// Return just a list containing the human 'Steve' (as he is the only one who directly matches an alien based on 'Name' and 'Age'
var matches = humans.Join(aliens, human => new { human.Name, human.Age }, alien => new { alien.Name, alien.Age }, (human, alien) => human);

The inner and outer key selectors simply use anonymous types, constructed using the new keyword, to bring the related properties into scope that we wish to match on. Then, hey presto, you can easily handle multiple matching conditions. In this instance, only the human ‘Steve’ is returned, based on a direct match with an alien of the same name/age:

LINQ Multiple Join Condition.

LINQ Multiple Join Condition.

I hope this comes in handy at some point. I’ve been kept fairly busy on the work front recently, hence my blog and twitter feed haven’t exactly been a hive of activity…I’ll work to change that as best I can in the coming weeks and months and carve out more time to publish content.

Cheers, until the next time!

Gordon Ramsay Home-made Fish Fingers with a Chip Butty Application…Just because

There was no need for this post to exist or for these four hundred and thirty-eight (with brackets and other nonsense) random lines of C# code to even see the light of day. For some unknown reason, I woke up over the weekend and spent an hour watching Gordon Ramsay YouTube videos when I came across this amazing looking take on fish fingers with a chip butty:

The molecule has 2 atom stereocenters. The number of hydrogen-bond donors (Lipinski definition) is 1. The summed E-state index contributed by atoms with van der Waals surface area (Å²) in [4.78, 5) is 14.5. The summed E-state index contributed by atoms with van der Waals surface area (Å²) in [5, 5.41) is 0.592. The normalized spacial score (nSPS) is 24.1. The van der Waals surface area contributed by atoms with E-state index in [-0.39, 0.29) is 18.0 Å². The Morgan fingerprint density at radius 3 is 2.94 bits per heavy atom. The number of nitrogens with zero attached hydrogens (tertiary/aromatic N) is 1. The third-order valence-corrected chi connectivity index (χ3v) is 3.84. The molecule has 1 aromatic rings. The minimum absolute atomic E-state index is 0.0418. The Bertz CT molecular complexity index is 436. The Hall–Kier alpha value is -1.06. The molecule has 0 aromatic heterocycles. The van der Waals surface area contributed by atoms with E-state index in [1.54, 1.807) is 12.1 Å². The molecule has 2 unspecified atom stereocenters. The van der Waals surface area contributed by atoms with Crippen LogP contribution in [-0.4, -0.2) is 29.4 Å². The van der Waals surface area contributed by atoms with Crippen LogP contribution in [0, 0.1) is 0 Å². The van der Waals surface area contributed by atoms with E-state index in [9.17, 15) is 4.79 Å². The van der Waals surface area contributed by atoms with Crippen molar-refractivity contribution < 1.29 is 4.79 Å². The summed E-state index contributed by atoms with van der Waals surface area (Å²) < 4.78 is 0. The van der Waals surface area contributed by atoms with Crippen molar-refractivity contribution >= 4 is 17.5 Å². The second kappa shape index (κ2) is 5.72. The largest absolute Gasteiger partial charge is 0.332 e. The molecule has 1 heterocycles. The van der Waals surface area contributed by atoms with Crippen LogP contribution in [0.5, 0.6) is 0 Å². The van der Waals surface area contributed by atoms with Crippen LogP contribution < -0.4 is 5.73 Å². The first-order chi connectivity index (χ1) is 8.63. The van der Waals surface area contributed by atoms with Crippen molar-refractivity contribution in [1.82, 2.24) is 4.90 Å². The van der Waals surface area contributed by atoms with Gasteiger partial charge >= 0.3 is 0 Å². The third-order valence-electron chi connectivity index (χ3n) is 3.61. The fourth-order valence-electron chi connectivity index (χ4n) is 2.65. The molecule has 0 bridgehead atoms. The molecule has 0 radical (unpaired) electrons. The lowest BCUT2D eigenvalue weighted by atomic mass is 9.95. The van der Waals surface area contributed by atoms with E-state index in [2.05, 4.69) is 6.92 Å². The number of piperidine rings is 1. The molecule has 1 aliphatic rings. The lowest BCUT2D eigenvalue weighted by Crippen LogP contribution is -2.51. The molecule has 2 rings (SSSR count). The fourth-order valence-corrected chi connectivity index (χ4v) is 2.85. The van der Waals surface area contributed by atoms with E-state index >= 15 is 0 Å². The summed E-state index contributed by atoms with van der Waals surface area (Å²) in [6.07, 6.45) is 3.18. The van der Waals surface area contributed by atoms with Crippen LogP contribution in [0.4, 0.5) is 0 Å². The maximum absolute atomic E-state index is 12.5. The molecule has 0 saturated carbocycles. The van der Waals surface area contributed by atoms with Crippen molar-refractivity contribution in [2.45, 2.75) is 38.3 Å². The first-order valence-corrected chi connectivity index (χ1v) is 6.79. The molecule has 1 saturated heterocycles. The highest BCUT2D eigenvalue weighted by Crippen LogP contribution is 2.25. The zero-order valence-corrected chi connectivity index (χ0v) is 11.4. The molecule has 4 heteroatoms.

The video somehow leads me to write the following code. I wasn’t trying to write anything particularly good (i.e. a gaming engine or anything reusable, per say), it’s just an hour or two of me sitting on my tod mindlessly coding to no exacting standards (i.e. it’s all in one file, doesn’t conform to my usual commenting/ordering standards, is horrendously formed and pretty damn awful). Essentially, just enjoy the ‘random factor’ of all of this; you’ll notice I throw in a tonne of exceptions because, in my head, Gordon Ramsay wouldn’t use simple boolean logic to denote if your choice was correct or not, he would throw massive exceptions all over the place (pretty sure this is how he would write his code).

Here it is, very much un-sanitised and untested:

using System;
using System.Collections.Generic;
using System.Linq;
using System.Media;

namespace GordonRamseyCookingSimulator
{
    class Program
    {
        private static List<string> gordonSoundBites = new List<string>()
        {
            "gordon-clip-one.wav",
            "gordon-clip-two.wav",
            "gordon-clip-three.wav"
        };

        private const string WELL_DONE_SOUND_BITE = "well-done.wav";

        private static SoundPlayer player = new SoundPlayer();

        private const string GOOD_JOB_TEXT = "Good job, moving on...";
        private const string GORDON_DEMANDS_TEXT = "Gordon demands that you choose a {0}";

        private static Dictionary<string, string> complexOptions = new Dictionary<string, string>();

        static void Main(string[] args)
        {
            Console.WindowHeight = 60;
            Console.WindowWidth = 185;
            Console.ForegroundColor = ConsoleColor.Green;
            bool playFailSound = false, continuePlaying = true;

            WriteToConsole($"Let's make Home-made Fish Fingers and a Chip Butty with Gordon Ramsay{ Environment.NewLine }================================================================================");

            do
            {
                try
                {
                    MakeFishFingersWithAChipButty();
                }
                catch (Exception ex)